In the long past a king of Kashmir one day went out hunting. The chase was
long and the quarry eluded his arrows. He missed his way in pursuit of
it and came to a garden where he saw a lovely maiden. No longer able to
restrain himself he approached the maiden thus without knowing who she
you are! You are fit to adorn a palace and will make a pretty queen for
did not feel embarrassed in the least on being complimented thus. She retorted,
"Yes, I too should like to marry someone like you and then my son will
marry your daughter."
The king was
intrigued by this answer and did not know how to deal with her as he was
he returned to his capital, but he could not shake the image of the maiden
from his mind, nor indeed the words she had spoken. He sent men round to
trace her out and learnt that she was a princess. He sent match-makers
to her father proposing his own suit and prayed to him to assent to the
princess becoming his queen. After due deliberation her father communicated
his acceptance of the match. The date was set for the marriage which was
later celebrated befittingly with illumination and feasting, music and
. The princess
came to live in the palace right royally and was attended upon by a suite
of pages and maid servants. But she was never visited by the king, her
husband, nor did he ever talk to her. The princess felt disgusted in a
few weeks and made an excuse to visit her father after a couple of months.
She did not report her
secret to any
one except her mother. The latter was very much grieved but as no remedy
suggested itself to her she advised her daughter to wait patiently.
Two or three
years passed and yet the king did not even make a presence of remembering
his wife. Not to speak of visiting her personally, he did not even send
a messenger to ask after her welfare. But the princess expressed no surprise
nor made any complaint.
One day, however,
she begged her father to grant her a boon to travel beyond his own State.
"I am now fully grown up and yet," she said, "I know so little about the
world. Travelling abroad will add to my knowledge of the world and of the
marvels of creation."
gave some thought to what she said but declined the permission. "You are
not a man," he observed, "and I cannot make sufficient arrangements for
your protection outside my principality."
But the princess
insisted and expressed her resolve to go unescorted, all alone, if he did
not grant her boon. Hard pressed thus, her father made all arrangements
for her journey, appointing wise and gallant men to escort her.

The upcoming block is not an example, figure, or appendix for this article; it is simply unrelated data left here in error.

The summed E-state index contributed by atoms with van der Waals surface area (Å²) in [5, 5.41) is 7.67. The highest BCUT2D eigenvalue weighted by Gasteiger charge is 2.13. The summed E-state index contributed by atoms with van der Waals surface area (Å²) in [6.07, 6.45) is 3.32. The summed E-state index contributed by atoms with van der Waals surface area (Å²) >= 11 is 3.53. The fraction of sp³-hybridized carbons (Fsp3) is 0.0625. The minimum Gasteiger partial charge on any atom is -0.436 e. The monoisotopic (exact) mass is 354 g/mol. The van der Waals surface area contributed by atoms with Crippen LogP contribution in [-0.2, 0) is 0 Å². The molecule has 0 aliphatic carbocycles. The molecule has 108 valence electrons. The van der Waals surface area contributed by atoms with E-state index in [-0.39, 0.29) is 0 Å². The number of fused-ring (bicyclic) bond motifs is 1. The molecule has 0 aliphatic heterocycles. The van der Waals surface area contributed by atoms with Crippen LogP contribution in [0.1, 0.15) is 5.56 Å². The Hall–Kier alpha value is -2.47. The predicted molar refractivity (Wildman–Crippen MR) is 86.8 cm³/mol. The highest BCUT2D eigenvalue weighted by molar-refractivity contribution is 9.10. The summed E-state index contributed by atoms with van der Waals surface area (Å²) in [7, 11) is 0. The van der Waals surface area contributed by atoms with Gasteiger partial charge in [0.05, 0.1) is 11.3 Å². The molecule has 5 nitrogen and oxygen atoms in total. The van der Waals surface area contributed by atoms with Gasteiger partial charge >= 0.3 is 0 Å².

sojourn was leisurely. She was well-provided with money and travelled in
a befitting state in different directions. At last she reached the borders
of her husband's State. She sent word to him that a princess from a distant
land had arrived and wanted to make her obeisance to His Highness. The
king was so highly impressed with the wording of her letter and the etiquette
of her plenipotentiary that he came personally to receive her. She was,
of course, in disguise and the king failed to recognize his wife. Overwhelmed,
however, with the beauty of her looks and with the charm of her personality
he invited her to live as his guest in his palace which she graciously
This was the
plan of the princess herself. She used all her cards—and her arts—so well
that the king lost his heart to her. She too professed to have fallen in
love with the king and they developed an intimacy. After a couple of months
the princess sought his leave which he was very reluctant to give. Ultimately,
before she took her departure the princess got from him his ring and his
handkerchief besides many valuable presents.
Within a few
months of her reaching her father's palace the princess gave birth to a
son. Her father was furious and said that his daughter had made him lose
his face and slash his nose. But the princess explained everything to her
mother and her parents admired her cleverness. The child was dark in complexion
and was named Shabrang which means "of the colour of night."
As the child
grew up he was given instruction in various arts befitting his station.
But his mother wanted him to learn all the tricks of a thief. She, therefore,
asked a clever and experienced thief to train him up in his trade. After
some time the thief reported the successful completion of his assignment.
wanted to assure herself that it was so and set him a couple of tests.
In the first instance she asked him to get an egg from the nest of an eagle
without disturbing the king of birds. Shabrang went nimbly up the massive
trunk of an ancient chinar. He put his hand into the nest while the eagle
was in and came away with an egg so neatly that the bird was not at all